Friday, January 2, 2009

Village Farms

Made my run to Alpine matter what is in the budget or on the schedule - I hate spending money. Happy to say I cleared the list and came in under budget, so I feel pretty good about the day. On my list was parts for my new solar hot water heating system but I need to do some more cypher'n before I spend the money.

Once up in the big city, I took a drive up to Ft. Davis to photograph an amazing greenhouse operation. I was in Alpine one weekend this summer at the Antelope Lodge and they had about 50 cases of surplus hydroponic tomatoes from Village Farms to give away. I took home about 200 tomatoes that weekend and gave them out to as many folks as I could find. They were fantastic tomatoes! I emailed them about a tour of their operation as I would love to emulate it on a much smaller scale for my own needs here. This greenhouse is the size of my my entire property at the Field Lab. Here are some of the amazing specs on their greenhouse in Ft. Davis:

Total Growing Area: 40 acres, Packing and Support Facilities: 76,230 sq. ft. , Total Project Cost: $23 million, Human Resources: 175 people employed year round, Number of Plants/Yield: 416,000 plants yield over 20 million pounds of tomatoes annually, Variety: Tomatoes on-the-vine, Roma tomatoes on-the-vine, Yellow tomatoes on-the-vine, Orange tomatoes on-the-vine. Facts: This forty-acre flagship greenhouse broke ground in March 1996 and full scale operations began in January 1997. The strategically-located, mile-high facility receives abundant light for growing tomatoes during the winter months and cooler temperatures during Southwest summer nights. Two more Village Farms greenhouses are located 10 miles away in Marfa, TX.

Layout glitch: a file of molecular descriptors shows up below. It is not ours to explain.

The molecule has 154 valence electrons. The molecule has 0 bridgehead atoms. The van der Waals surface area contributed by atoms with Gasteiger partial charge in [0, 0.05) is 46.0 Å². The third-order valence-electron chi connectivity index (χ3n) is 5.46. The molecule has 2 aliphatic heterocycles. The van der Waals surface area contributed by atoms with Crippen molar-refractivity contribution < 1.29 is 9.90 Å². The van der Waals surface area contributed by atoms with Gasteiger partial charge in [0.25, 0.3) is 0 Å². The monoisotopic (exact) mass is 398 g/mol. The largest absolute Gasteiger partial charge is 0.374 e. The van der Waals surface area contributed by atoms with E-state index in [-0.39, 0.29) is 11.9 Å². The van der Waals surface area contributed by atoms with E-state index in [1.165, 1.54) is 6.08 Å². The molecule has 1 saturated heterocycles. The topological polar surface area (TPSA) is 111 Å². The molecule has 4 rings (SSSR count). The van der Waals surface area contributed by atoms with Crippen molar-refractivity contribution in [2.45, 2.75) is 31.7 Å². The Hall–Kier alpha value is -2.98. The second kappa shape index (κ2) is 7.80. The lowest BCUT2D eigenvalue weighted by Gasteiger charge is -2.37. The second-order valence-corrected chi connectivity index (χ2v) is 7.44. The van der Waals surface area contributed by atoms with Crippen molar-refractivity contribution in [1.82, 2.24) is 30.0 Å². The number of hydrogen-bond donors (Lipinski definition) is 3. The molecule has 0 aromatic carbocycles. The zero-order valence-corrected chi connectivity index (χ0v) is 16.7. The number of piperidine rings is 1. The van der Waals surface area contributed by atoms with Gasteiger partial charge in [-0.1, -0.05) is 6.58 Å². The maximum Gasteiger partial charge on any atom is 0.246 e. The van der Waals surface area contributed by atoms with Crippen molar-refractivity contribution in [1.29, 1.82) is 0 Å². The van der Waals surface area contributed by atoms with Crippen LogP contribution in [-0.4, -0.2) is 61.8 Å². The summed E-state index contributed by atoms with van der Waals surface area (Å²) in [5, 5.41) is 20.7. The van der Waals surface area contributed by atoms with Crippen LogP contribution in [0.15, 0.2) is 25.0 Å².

Shadowmoss said...

I'll be really interested in hearing about your hydroponic growing, and even before that the design of your greenhouse. It seems counter intuitive to think about hydroponics in the desert. Then again, maybe it makes the most sense. I'll be watching with interest and enthusiasm.

Anonymous said...

Your list covers a number of items that we have done here at our place, solar water heater, chickens, and greenhouse. Don't know what your designs encompass but we found that running a section of polypipe exposed to the sun is better than waiting for a small water tank to heat up during winter days. The concave lens concentrator is something we are looking at building, can see many uses for it.

Anonymous said...

Is it possible to visit the greenhouse in Ft. Davis and purchase tomatoes there? Just curious as I'd love to plan a trip just to see--and buy!